lauren mitchel photo 3Fair or not, there are some who take Mitchell to task because the line-up of her band went through plenty of changes in the last few years. She readily admits that she can be a tough band leader. “Part of that is the nature of the business. Some musicians don’t want to dedicate themselves to a long-term situation. They are fine working with me on a Friday night, then they get a call for another gig for more money, so they bail. I am looking for the right people because I ask a lot of my band members. They need to be dedicated, show up on time, be sober for the gig, and have a good work ethic. Sometimes that gets in the way of the music”’

    All of pieces came together for her latest album, recorded in Los Angeles with Tony Braunagal producing. She had been working on songs with Hensley while searching for a producer who could help her articulate her vision. Discussions with numerous people went nowhere due to various reasons, including scheduling. That all changed after a performance at the 2015 Suncoast Blues Festival in Sarasota.

    “To stay relevant, I knew I needed to put out a new record, to give your fans something to listen to. Our set at the Suncoast fest featured a lot of my original material. My friend Jack Sullivan, the publisher of Blues Music Magazine, was there and told me that he was going to contact Tony about producing my new record. I thought, yeah, right, Tony doesn’t know who I am. Several months later I saw Jack again. He handed me Tony’s phone number and e-mail address, telling me to call him. It something like six months for me to get the nerve to do something. I finally decided to send Tony an e-mail because it was safe. I didn’t have to open up, be vulnerable. To my surprise, he answered me about thirty minutes later. I was so excited that someone of Tony’s stature was interested in working with me”.

    That began the process of selecting songs, setting up budgets, and getting finances to make the project possible. Once everything was set, Mitchell flew to Los Angeles for a week of recording in October last year, an emotionally taxing experience made easier by the by the consummate professional musicians she was working with, including numerous members of the Phantom Blues Band and Josh Sklair, guitarist and the leader of the Etta James band for twenty-five years. “Tony brought years & years of experience. The way he orchestrates things, and deals with people, is genuine. He is incredibly gifted, has a cohesive vision, and hears everything. He knew exactly which musicians to use. His best attribute is that he cares and understands you as an artist as well as a person”.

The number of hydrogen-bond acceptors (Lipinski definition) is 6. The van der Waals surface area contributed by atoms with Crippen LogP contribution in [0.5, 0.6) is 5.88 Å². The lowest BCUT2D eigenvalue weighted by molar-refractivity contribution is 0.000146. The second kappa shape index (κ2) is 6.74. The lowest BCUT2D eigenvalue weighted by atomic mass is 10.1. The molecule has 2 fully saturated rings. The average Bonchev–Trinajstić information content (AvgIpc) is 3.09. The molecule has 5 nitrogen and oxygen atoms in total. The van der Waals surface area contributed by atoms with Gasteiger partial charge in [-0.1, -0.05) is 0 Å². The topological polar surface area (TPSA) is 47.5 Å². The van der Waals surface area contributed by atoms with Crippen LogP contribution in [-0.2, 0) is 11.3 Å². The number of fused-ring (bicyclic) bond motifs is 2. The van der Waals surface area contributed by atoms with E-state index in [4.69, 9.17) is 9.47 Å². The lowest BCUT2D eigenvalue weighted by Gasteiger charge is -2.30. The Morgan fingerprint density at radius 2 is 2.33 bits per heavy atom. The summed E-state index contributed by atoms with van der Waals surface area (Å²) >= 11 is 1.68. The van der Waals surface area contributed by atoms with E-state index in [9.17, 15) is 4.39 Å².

Learning about her heritage was another desire that finally generated some action. Last year Mitchell took a 23andMe DNA test. “When the results came back, I learned half of the story, because they don’t test all of your DNA. I am French, German , and Scandinavian, plus my genes are pretty healthy. But I recently found another section on my profile that lead me to a man’s name, stating that we shared about 14% of our DNA, and were likely first cousins. I reached out to him, told him my story, and we have had discussions regarding the possibility that one of his siblings may be my biological father. From what I have learned so far about the family, they are more into sports than the arts. If I had stayed with my biological family, who knows if I would have had the same chance to nurture my voice. Guess that it is all part of the plan…..”

    Check out Lauren’s website at: http://laurenmitchellband.com/

    Interviewer Mark Thompson lives in Florida, where he is enjoying life without snow. He is the President of the Board of Directors for the Suncoast Blues Society and the past president of the Crossroads Blues Society of Northern Illinois. Music has been a huge part of his life for the past fifty years – just ask his wife!

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    Rock Legends Interview with Lauren

    rock legend vid

    We had a great time on Florida’s East Cost this past Memorial Day weekend.  The LMB was invited to play at the 8th Annual Earl’s Fest , and it was a blast! While we were there we ran into the folks from Rock Legends Magazine, and guess who they wanted to interview?  Here’s the interview in it’s entirety, along with a video of one of the new original songs we’ll be recording on our next album!